BEIJING, Oct 10 (Reuters) - Chinese corporate bond defaults will likely continue to rise next year due to daunting refinancing costs, with defaults expected to concentrate on the country’s cash-starved private sector, Fitch Ratings said on Wednesday.
Availability of credit for firms to refinance their borrowings remains tight despite the central bank’s monetary policy easing steps, as commercial banks continue to be cautious in lending to private companies and non-strategic, financially wobbly state-owned enterprises (SOEs), Fitch said.
As of the end of September, 25 corporate issuers had defaulted on payments for 52 onshore bonds worth a total of 60.6 billion yuan ($8.76 billion), according to data compiled by Reuters.
The onshore default rate was 0.23 percent in the first half, down from 0.37 percent in 2017 and a peak of 0.66 percent in 2016, thanks to improved conditions in the commodity sector and a recovery in prices, Fitch said.
But the ratings agency still expects the full-year default rate to be higher in 2018 than in 2017, with funding conditions for the private sector remaining tight.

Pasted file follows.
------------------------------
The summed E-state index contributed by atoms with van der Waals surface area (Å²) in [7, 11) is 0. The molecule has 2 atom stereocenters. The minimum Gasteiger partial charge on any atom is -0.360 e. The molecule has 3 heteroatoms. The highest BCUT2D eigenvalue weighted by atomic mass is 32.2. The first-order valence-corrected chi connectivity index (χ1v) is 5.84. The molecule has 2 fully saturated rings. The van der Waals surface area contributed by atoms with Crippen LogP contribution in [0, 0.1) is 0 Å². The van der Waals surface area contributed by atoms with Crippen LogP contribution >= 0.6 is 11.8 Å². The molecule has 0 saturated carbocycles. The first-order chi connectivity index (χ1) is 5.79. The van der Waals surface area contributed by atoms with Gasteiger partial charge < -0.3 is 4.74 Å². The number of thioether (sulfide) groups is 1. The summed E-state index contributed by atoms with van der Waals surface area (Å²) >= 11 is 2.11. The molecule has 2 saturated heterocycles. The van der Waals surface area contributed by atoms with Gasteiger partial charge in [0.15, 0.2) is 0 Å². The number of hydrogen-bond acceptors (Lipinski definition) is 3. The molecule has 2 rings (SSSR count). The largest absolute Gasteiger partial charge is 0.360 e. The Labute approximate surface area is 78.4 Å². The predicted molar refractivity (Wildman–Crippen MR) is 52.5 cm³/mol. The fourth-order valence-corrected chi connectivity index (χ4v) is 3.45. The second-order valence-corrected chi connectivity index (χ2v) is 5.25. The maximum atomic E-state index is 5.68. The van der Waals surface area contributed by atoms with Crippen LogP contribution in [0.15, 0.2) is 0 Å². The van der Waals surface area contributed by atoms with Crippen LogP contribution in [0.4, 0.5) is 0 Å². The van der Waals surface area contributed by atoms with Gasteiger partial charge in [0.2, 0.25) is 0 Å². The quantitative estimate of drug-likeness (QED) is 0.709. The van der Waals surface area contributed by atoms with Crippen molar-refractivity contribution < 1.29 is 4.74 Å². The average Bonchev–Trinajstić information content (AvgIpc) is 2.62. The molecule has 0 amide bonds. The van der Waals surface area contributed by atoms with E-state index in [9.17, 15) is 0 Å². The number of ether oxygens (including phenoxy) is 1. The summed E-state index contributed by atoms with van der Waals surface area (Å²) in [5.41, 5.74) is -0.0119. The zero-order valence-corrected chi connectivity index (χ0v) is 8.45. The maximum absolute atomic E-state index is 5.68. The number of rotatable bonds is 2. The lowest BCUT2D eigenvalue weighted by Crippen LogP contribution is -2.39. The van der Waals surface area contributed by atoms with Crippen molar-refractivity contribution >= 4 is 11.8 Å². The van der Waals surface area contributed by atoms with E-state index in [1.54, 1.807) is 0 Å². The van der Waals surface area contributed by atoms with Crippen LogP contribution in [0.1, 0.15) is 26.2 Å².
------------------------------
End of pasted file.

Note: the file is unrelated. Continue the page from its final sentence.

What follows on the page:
Aggressive business strategies, “key man risk”, and weak accounting and corporate governance practices have also been drivers of some private-sector defaults, according to Fitch.
Cross-guarantees among unrelated private companies, for example, are a common practice to obtain bank financing in some regions, which increases the risk of chain defaults, Fitch said.
Despite the relatively high number of defaults this year, policymakers have said the default rate remains much lower than in many other countries, and that risks in the bond market are generally controllable. ($1 = 6.9157 Chinese yuan) (Reporting by Ryan Woo; Editing by Gopakumar Warrier)